Dr. Mia Wintheiser, MD, will guide you through a series of activities, called invitations, designed to reconnect you to nature in a simple, open, and sensory way. These activities include periods of rest and reflection, time to wander and explore on your own, and time for whole group sharing.
The invitations depend on the season, time of day, weather, and unique features within the natural space, whether that be forest, prairie, wetland, or lakeshore. If it is windy, an invitation may invite keen attention on the wind and how it moves. If a chorus of birds are singing, the focus may be on the diversity and beauty of birdsong. In a field of flowers, an invitation may involve exploring one’s sense of smell or touch.
Each participant’s experience of the forest and nature therapy walk is different. Some people simply describe the walk as “fun” or “relaxing.” Others feel strong emotions or may remember something important or meaningful to them.
A forest and nature walk is not designed to be strenuous or physically difficult. We may spend time in a small area of land or walk only a short distance. This is intentional and keeps participants focused on the senses: visual observation, listening, smelling, and touching nature in an attentive manner.
Most forest and nature therapy walks are at city/regional parks or nature reserves where everyone meets together at a certain place and time. I usually stay within the Twin Cities metro, but on occasion have gone to outstate Minnesota to guide a walk there.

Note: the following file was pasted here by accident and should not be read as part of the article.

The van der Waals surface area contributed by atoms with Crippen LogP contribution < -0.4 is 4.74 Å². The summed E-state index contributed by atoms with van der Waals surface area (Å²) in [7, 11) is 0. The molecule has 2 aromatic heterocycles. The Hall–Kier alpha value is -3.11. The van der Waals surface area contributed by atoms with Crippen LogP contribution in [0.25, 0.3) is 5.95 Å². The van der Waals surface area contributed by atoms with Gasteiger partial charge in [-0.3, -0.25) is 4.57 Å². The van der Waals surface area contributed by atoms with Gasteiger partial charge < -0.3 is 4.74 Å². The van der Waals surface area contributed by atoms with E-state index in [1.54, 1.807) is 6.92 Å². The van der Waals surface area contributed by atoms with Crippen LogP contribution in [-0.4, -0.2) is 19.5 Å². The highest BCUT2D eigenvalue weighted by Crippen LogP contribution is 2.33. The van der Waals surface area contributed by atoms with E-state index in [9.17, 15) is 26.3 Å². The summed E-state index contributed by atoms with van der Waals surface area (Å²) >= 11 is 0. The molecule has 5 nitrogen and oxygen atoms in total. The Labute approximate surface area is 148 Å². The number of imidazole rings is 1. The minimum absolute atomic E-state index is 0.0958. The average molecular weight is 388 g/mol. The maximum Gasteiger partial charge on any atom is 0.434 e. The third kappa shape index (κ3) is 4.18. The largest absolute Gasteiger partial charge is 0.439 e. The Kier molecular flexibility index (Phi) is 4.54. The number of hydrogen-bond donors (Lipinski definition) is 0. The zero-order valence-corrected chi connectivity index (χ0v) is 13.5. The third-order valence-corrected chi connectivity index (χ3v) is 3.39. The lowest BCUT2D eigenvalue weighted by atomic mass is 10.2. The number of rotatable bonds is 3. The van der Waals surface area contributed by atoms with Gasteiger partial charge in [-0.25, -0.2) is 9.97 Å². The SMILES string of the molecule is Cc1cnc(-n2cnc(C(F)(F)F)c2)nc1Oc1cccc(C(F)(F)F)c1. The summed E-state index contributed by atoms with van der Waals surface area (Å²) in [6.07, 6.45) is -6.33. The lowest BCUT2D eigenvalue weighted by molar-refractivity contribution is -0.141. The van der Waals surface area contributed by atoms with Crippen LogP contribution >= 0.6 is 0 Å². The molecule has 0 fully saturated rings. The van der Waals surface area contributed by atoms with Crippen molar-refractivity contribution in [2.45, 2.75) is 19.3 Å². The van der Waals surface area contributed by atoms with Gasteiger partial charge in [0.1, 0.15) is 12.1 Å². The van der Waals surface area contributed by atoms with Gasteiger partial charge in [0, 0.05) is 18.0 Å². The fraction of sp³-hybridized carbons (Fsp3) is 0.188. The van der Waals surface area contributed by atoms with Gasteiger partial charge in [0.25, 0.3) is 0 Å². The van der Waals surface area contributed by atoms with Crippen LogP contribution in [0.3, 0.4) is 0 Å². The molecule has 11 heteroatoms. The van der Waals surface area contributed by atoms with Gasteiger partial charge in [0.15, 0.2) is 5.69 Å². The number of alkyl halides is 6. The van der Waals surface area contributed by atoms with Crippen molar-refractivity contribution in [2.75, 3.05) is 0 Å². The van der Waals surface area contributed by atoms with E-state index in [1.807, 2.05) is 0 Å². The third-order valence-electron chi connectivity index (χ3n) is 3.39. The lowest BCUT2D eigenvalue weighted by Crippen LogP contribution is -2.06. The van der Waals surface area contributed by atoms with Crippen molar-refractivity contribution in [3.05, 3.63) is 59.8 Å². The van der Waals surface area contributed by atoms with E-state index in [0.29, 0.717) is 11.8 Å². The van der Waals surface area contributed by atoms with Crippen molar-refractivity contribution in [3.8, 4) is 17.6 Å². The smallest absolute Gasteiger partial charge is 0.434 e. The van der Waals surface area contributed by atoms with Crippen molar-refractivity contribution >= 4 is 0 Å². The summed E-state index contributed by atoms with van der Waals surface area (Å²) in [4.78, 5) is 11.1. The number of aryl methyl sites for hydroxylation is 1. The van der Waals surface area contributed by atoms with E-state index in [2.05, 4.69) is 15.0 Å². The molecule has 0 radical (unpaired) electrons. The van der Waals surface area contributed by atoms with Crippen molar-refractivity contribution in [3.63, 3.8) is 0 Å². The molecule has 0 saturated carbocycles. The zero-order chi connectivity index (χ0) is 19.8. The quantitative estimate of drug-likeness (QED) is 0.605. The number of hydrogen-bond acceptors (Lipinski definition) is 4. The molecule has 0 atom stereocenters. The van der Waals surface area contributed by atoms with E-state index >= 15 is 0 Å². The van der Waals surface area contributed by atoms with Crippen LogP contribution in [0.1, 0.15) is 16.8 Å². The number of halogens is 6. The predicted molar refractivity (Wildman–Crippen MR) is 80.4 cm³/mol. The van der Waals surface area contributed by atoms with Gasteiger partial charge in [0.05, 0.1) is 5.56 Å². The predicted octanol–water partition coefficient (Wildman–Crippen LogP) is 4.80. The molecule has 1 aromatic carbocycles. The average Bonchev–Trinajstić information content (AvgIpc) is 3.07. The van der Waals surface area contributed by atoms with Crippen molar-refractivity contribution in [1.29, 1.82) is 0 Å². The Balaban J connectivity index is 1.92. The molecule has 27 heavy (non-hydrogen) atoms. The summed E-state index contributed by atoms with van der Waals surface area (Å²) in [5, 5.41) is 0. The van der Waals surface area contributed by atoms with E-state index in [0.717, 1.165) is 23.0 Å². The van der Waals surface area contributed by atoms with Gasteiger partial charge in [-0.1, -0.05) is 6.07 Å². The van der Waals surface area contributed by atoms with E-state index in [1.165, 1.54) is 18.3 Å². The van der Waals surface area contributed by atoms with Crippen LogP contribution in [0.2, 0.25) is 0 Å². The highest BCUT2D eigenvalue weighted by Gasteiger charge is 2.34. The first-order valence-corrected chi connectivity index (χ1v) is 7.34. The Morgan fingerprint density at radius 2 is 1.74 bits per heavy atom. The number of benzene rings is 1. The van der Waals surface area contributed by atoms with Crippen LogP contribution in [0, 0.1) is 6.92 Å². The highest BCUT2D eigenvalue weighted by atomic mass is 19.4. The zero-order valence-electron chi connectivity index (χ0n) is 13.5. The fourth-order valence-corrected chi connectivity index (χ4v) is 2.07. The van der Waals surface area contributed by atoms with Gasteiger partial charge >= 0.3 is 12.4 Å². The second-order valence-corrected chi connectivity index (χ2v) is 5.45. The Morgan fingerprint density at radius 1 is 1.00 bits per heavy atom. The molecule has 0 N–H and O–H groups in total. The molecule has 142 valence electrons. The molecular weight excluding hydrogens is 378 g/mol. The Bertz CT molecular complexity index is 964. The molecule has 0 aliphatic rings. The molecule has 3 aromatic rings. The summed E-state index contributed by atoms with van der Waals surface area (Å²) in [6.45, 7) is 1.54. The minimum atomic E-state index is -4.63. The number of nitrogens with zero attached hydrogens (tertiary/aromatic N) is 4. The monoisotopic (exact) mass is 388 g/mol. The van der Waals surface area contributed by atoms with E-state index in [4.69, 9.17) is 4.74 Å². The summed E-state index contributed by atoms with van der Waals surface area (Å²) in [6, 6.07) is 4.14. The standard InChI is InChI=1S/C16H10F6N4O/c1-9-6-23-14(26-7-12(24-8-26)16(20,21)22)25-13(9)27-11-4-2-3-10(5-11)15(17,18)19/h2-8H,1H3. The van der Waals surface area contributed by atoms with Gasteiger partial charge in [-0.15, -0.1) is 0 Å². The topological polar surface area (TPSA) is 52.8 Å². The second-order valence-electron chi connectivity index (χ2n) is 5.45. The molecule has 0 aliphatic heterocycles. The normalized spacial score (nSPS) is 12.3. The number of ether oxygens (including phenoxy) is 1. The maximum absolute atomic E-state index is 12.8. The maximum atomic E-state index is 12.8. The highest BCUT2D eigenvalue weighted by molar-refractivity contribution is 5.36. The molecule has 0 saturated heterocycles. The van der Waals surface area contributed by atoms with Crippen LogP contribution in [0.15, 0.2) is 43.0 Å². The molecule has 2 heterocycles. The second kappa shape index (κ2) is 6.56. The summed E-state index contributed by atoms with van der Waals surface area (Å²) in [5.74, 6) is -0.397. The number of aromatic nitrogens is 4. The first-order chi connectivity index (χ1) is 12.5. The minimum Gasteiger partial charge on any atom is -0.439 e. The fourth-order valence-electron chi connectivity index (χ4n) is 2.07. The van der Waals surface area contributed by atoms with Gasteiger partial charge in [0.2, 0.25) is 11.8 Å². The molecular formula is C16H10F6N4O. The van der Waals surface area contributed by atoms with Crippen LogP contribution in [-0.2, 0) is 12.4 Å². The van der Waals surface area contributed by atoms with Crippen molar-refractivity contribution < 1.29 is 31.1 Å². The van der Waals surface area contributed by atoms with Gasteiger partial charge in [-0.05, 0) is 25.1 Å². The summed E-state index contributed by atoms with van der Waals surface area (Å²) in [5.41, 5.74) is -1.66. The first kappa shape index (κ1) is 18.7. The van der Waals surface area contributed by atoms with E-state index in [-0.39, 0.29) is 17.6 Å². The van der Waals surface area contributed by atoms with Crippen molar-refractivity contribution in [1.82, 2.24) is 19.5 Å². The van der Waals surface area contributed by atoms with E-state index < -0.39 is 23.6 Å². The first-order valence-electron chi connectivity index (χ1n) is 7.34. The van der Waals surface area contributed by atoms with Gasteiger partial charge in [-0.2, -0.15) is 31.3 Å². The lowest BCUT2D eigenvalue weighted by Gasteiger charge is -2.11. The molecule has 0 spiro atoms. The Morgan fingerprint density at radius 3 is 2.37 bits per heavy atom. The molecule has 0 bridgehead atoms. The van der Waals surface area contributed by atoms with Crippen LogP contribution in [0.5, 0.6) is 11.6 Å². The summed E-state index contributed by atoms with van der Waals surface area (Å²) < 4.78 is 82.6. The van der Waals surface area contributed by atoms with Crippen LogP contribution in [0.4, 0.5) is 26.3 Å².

Virtual walks are a different experience than in-person walks, yet because geographical distances are eliminated, people anywhere can participate together. If your friends or family are spread out around the country or world, a virtual walk can be a wonderful, shared experience.
Most guided walks are 90 minutes to 3 hours, with three hours offering the optimal experience. Research shows that three or more hours spent in nature gives your mind and body the most benefit. It can take a while to quiet the mind and immerse yourself into a new place.
Groups of professionals may incorporate forest therapy walks as part of wellness and resiliency programs.
When you contact me, I work with you to select a good location. In general, I choose clearly marked sites that are close to parking and restroom facilities.
Please let me know ahead of time if you have a difference in ability of any kind (hard of hearing, easily fatigued, etc.) so that I can plan our activities to give you a comfortable, positive experience. For example, if you use a wheelchair, I choose a paved path that is fully accessible. If a group wants a specific location (such as a waterfall or hilltop) and everyone is willing to hike a short distance before starting the “official” walk, I can arrange for that, too.
Some people expect to have a grand epiphany on their walk. More often, they notice less physical tension and a calm or peaceful state of mind. People may feel a sense of gratitude or awe at the diversity and interconnectedness of nature. Others may have a quiet realization or deepened emotions in the days following the forest therapy. Whatever feelings, reflections, or thoughts that you have during or after the walk are okay. Nature gifts us with what we need.
Trees have a special place in forest therapy, but we can have incredible encounters with nature in any natural or green space. A lakeshore, prairie, cornfield, even our own backyard can hold treasures for us.